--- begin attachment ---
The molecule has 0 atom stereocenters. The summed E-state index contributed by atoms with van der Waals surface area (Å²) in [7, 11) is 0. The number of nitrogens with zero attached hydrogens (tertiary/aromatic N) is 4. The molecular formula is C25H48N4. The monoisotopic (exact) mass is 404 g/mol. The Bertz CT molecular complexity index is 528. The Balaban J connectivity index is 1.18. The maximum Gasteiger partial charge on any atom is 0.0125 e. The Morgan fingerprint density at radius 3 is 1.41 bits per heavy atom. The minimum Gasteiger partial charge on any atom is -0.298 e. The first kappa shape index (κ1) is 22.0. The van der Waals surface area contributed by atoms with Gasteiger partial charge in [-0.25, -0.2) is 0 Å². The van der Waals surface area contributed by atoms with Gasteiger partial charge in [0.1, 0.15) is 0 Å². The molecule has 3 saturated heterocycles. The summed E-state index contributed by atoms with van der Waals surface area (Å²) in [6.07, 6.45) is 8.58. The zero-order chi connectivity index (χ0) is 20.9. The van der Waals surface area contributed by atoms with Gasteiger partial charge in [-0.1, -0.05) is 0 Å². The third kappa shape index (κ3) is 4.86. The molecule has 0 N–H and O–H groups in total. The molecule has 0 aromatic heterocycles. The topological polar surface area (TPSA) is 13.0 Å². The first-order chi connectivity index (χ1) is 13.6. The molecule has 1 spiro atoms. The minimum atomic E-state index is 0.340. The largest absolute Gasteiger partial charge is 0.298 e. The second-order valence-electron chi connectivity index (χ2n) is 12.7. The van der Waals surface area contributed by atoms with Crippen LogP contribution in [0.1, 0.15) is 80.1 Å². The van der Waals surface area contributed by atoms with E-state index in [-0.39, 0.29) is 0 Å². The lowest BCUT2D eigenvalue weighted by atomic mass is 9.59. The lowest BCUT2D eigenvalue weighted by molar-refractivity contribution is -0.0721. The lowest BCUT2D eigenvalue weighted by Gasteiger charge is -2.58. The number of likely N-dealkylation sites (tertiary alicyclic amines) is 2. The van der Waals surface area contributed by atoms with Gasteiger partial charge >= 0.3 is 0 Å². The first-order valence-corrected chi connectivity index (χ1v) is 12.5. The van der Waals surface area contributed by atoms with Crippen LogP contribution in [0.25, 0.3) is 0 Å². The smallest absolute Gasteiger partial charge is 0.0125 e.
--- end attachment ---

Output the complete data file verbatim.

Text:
The molecule has 0 atom stereocenters. The summed E-state index contributed by atoms with van der Waals surface area (Å²) in [7, 11) is 0. The number of nitrogens with zero attached hydrogens (tertiary/aromatic N) is 4. The molecular formula is C25H48N4. The monoisotopic (exact) mass is 404 g/mol. The Bertz CT molecular complexity index is 528. The Balaban J connectivity index is 1.18. The maximum Gasteiger partial charge on any atom is 0.0125 e. The Morgan fingerprint density at radius 3 is 1.41 bits per heavy atom. The minimum Gasteiger partial charge on any atom is -0.298 e. The first kappa shape index (κ1) is 22.0. The van der Waals surface area contributed by atoms with Gasteiger partial charge in [-0.25, -0.2) is 0 Å². The van der Waals surface area contributed by atoms with Gasteiger partial charge in [0.1, 0.15) is 0 Å². The molecule has 3 saturated heterocycles. The summed E-state index contributed by atoms with van der Waals surface area (Å²) in [6.07, 6.45) is 8.58. The zero-order chi connectivity index (χ0) is 20.9. The van der Waals surface area contributed by atoms with Gasteiger partial charge in [-0.1, -0.05) is 0 Å². The third kappa shape index (κ3) is 4.86. The molecule has 0 N–H and O–H groups in total. The molecule has 0 aromatic heterocycles. The topological polar surface area (TPSA) is 13.0 Å². The first-order chi connectivity index (χ1) is 13.6. The molecule has 1 spiro atoms. The minimum atomic E-state index is 0.340. The largest absolute Gasteiger partial charge is 0.298 e. The second-order valence-electron chi connectivity index (χ2n) is 12.7. The van der Waals surface area contributed by atoms with Crippen LogP contribution in [0.1, 0.15) is 80.1 Å². The van der Waals surface area contributed by atoms with E-state index in [-0.39, 0.29) is 0 Å². The lowest BCUT2D eigenvalue weighted by atomic mass is 9.59. The lowest BCUT2D eigenvalue weighted by molar-refractivity contribution is -0.0721. The lowest BCUT2D eigenvalue weighted by Gasteiger charge is -2.58. The number of likely N-dealkylation sites (tertiary alicyclic amines) is 2. The van der Waals surface area contributed by atoms with Gasteiger partial charge >= 0.3 is 0 Å². The first-order valence-corrected chi connectivity index (χ1v) is 12.5. The van der Waals surface area contributed by atoms with Crippen LogP contribution in [0.25, 0.3) is 0 Å². The smallest absolute Gasteiger partial charge is 0.0125 e.